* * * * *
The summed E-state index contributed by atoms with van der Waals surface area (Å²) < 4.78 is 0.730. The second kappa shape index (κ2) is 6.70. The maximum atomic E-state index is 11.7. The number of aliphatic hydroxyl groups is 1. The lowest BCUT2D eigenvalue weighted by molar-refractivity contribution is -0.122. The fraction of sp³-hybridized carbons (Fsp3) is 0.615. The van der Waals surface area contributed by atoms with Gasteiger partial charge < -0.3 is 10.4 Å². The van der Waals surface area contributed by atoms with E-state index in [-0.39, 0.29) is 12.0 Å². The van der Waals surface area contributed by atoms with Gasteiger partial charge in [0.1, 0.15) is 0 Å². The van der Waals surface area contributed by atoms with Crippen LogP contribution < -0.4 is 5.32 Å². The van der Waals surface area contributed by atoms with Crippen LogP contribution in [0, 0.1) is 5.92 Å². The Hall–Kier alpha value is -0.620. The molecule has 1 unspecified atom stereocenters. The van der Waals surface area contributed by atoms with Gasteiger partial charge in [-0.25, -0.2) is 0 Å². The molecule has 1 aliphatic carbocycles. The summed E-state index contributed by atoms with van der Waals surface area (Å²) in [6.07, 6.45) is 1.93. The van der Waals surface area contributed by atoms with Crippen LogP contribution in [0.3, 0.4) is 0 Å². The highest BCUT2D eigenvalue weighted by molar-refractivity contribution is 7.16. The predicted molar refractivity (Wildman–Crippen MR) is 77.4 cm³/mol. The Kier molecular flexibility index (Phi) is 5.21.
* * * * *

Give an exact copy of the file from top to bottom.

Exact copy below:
The summed E-state index contributed by atoms with van der Waals surface area (Å²) < 4.78 is 0.730. The second kappa shape index (κ2) is 6.70. The maximum atomic E-state index is 11.7. The number of aliphatic hydroxyl groups is 1. The lowest BCUT2D eigenvalue weighted by molar-refractivity contribution is -0.122. The fraction of sp³-hybridized carbons (Fsp3) is 0.615. The van der Waals surface area contributed by atoms with Gasteiger partial charge < -0.3 is 10.4 Å². The van der Waals surface area contributed by atoms with E-state index in [-0.39, 0.29) is 12.0 Å². The van der Waals surface area contributed by atoms with Gasteiger partial charge in [0.1, 0.15) is 0 Å². The van der Waals surface area contributed by atoms with Crippen LogP contribution < -0.4 is 5.32 Å². The van der Waals surface area contributed by atoms with Crippen LogP contribution in [0, 0.1) is 5.92 Å². The Hall–Kier alpha value is -0.620. The molecule has 1 unspecified atom stereocenters. The van der Waals surface area contributed by atoms with Gasteiger partial charge in [-0.25, -0.2) is 0 Å². The molecule has 1 aliphatic carbocycles. The summed E-state index contributed by atoms with van der Waals surface area (Å²) in [6.07, 6.45) is 1.93. The van der Waals surface area contributed by atoms with Crippen LogP contribution in [0.3, 0.4) is 0 Å². The highest BCUT2D eigenvalue weighted by molar-refractivity contribution is 7.16. The predicted molar refractivity (Wildman–Crippen MR) is 77.4 cm³/mol. The Kier molecular flexibility index (Phi) is 5.21.